By October 4, 2011 0 Comments Read More →

Digital analysis of the Manitoba election

It’s election day in Manitoba. So, Here’s a rundown of the online chatter surrounding that election. All analysis was performed using Sysomos Heartbeat.

Twitter leads mainstream media in online conversation about the election

There was a healthy conversation about the election on Twitter and Facebook also figures heavily into the election dialog. Mainstream media remains a significant player in the online chatter, just 6% behind Twitter in offering the greatest number of online mentions about the election.

Male dominated conversation

The challenge with demographic and gender breakdowns of the digital world is results are based only on accounts which disclose demographic and gender information. Not everyone does that online. So, the results are based on a statistically relevant sample. The number of disclosing accounts is indicated in the graph. This graph is consistent with most online political activity I’ve tracked to date.

Greg Selinger has a slight lead in online mentions among leaders

It’s a fairly tight race for most online mentions among the major party leaders. NDP leader Greg Selinger has a slight lead over Conservative leader Hugh McFadyen, who has a slight lead over Liberal leader Jon Gerard. Green Party leader James Beddome barely ranks in the conversation. It’s important to note this analysis doesn’t consider sentiment. That means just because a party leader might be mentioned more often doesn’t mean the consensus is positive.

Education, taxes and energy were leading issues

The top six most mentioned issues I tracked online during the election campaign were:

  1. education (2,115 mentions, 19.3%)
  2. taxes (2,016 mentions, 18.4%)
  3. energy (1,860 mentions, 17.0%)
  4. healthcare (1,703 mentions, 15.5%)
  5. business (1,650 mentions, 15.0%)
  6. family (1,622 mentions, 14.8%)

@MBelection and @GregSelinger among most active tweeters

The citizen-created @MBelection Twitter account was the most active among non-media tweeters in the election. Others include Liberal leader @DrJonGerrard, @mbchambersofcom, @MBLiberal and creative communications student @dponticelli.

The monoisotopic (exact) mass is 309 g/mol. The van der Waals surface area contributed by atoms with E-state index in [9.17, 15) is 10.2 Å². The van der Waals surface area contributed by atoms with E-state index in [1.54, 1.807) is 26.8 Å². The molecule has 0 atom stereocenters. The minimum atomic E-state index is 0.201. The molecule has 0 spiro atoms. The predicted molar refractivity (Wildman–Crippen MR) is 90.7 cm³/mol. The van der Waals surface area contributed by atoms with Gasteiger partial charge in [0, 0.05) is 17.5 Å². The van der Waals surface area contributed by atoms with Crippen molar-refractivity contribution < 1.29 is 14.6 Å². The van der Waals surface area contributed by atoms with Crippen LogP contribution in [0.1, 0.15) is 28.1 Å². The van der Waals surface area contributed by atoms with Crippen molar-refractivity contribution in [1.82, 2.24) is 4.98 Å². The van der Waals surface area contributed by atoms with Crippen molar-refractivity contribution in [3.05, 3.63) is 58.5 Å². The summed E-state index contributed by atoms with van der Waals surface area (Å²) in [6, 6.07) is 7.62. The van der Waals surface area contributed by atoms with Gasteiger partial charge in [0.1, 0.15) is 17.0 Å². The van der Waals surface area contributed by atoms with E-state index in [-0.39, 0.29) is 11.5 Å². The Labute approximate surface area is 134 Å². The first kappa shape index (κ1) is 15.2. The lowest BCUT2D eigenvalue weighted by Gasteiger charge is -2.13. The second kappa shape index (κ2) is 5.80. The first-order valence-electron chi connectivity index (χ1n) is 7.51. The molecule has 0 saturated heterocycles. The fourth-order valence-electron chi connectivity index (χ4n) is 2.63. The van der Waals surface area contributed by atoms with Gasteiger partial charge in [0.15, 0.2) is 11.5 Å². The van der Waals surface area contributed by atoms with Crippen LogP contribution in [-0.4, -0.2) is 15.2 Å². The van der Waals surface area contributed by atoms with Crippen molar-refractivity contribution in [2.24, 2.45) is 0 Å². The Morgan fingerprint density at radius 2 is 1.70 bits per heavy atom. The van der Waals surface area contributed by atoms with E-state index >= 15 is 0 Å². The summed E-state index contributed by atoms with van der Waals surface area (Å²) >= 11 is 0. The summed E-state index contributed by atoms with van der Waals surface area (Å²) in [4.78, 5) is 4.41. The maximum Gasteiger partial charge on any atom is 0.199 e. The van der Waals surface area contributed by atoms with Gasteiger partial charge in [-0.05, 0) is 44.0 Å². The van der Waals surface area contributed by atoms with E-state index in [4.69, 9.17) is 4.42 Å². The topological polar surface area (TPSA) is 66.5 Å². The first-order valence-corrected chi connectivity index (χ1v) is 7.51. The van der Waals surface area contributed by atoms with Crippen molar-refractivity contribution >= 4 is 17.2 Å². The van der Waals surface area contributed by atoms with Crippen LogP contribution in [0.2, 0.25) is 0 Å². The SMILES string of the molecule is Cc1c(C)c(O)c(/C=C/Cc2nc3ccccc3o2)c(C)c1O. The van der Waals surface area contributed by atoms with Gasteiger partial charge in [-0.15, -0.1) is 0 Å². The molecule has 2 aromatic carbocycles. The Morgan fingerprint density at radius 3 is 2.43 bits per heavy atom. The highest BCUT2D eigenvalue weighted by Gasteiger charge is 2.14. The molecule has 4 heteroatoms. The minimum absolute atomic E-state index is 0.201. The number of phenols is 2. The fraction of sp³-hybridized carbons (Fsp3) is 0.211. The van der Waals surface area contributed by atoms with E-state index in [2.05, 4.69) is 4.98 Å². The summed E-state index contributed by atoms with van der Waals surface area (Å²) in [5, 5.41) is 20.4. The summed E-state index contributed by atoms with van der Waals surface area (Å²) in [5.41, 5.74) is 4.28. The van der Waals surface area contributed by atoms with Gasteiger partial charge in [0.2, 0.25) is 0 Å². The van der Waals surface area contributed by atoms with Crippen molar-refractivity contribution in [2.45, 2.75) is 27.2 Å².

Key participants, something others often call key influencers, are those who are considered more likely to get others to share content or follow through on a call to action. I prefer the former term since influence can sometimes appear where strategists least expect it and fail to deliver where they hope it will. The two leading key participants are NDP leader @GregSelinger and University of Winnipeg student @BrittanyMaria.

Connected conversations

Buzzgraphs are a bit hard to explain. Still, digital analysts like myself appreciate them because they show how common elements of the online conversation are connected. The strength of the relationships between connected elements is indicated by the type of connector. Strong relationships (where mentions occur more frequently) are represented by thick, solid lines. Medium relationships are reflected by thin, solid lines. Weaker relationships (where mentions occur least frequently) are indicated by thin, broken lines.

This buzzgraph indicates a significant number of tweets included links (t.co is a URL shortener associated with Twitter) to resources about a variety of subjects. Here we see specific elements of recent discussions including hydro, the boreal forest and health.

More analysis to come

I plan to do some comparative analysis of the four provincial elections next week.

avatar

About the Author:

Mark Blevis is a digital public affairs strategist and President of FullDuplex.ca, an integrated digital communications, public affairs and research company. His work focuses on the role of digital tools and culture on issues and reputation management. He also leads research into how Canadian opinions are shaped through online content and interactions.